Darren B. Taichman, MD, PhD
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From the Editors of Annals of Internal Medicine and Education Guest Editor, Gretchen Diemer, MD, FACP, Associate Dean of Graduate Medical Education and Affiliations, Thomas Jefferson University.
Start a teaching session with a multiple-choice question. We've provided one below.
Ask your learners to list possible reasons for increases in opioid abuse, addiction, and overdose. What factors have contributed to the increase in the provision of opioids to patients? The demand for them? Use the first paper to help frame your discussion.
What roles should physicians play in addressing nonmedical societal problems (e.g., deficiencies in social support systems) that impact medical care and disease?
Do your learners routinely screen each of their patients for substance abuse disorders? How do they do it?
What criteria did the authors use to evaluate a novel screening tool's performance? Can your learners explain sensitivity, specificity, and the tradeoff between them in developing a diagnostic test?
What criteria must be met for a screening tool to be worthwhile?
Use freely available and comprehensive teaching resources to plan educational activities about the science of screening. These resources include teaching slides, handouts, worksheets with sample cases to work through with residents, and more. They are part of a host of freely available resources for medical educators available from the ACP's High Value Care Curriculum.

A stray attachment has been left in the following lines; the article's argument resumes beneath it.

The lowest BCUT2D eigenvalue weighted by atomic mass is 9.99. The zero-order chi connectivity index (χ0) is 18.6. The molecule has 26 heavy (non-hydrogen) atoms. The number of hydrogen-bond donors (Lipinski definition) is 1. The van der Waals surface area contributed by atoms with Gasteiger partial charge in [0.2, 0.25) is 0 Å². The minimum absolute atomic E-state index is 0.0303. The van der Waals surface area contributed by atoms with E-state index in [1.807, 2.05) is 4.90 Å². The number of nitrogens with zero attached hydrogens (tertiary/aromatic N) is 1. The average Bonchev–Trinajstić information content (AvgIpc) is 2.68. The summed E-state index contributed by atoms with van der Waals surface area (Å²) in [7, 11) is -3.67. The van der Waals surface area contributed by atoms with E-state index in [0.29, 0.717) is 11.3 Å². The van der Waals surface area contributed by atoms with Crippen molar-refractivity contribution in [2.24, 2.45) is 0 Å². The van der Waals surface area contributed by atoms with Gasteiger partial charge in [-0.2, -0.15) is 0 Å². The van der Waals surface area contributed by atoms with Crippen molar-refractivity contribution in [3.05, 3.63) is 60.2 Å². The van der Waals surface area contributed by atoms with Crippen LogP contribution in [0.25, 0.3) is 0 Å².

Ask your learners whether they have ever been asked by a patient if they would provide them with assistance to end his or her life. How did they respond? How would they respond to such an inquiry?
Is PAS legal where you practice? What are the requirements for PAS in jurisdictions where it is legal?
Ask your learners to list the potential benefits, and potential dangers of, permitting PAS.
Do your learners believe that professional medical societies have an obligation to “actively engage” in providing guidance to care for patients who actively seek assistance in dying?
Teach at the bedside! Ask patients with terminal illnesses if they would be amenable to discussing their thoughts about dying with your team. What questions will your team want to ask?
Invite a palliative care specialist to discuss with your team how she/he would approach a request from a patient for assistance in dying. What would she/he want to know? What would she/he offer?
Find a quiet spot to listen to audio recordings of these essays with your team, read by Dr. Michael LaCombe.
Sit quietly afterward to allow your team members to reflect and react. Don't ask questions at first, or perhaps at all. These essays describe joyful, painful, and uplifting experiences of our profession.
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Darren B. Taichman. Annals for Educators - 15 November 2016. Ann Intern Med. 2016;165:ED10. doi: 10.7326/AFED201611150
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Published: Ann Intern Med. 2016;165(10):ED10.
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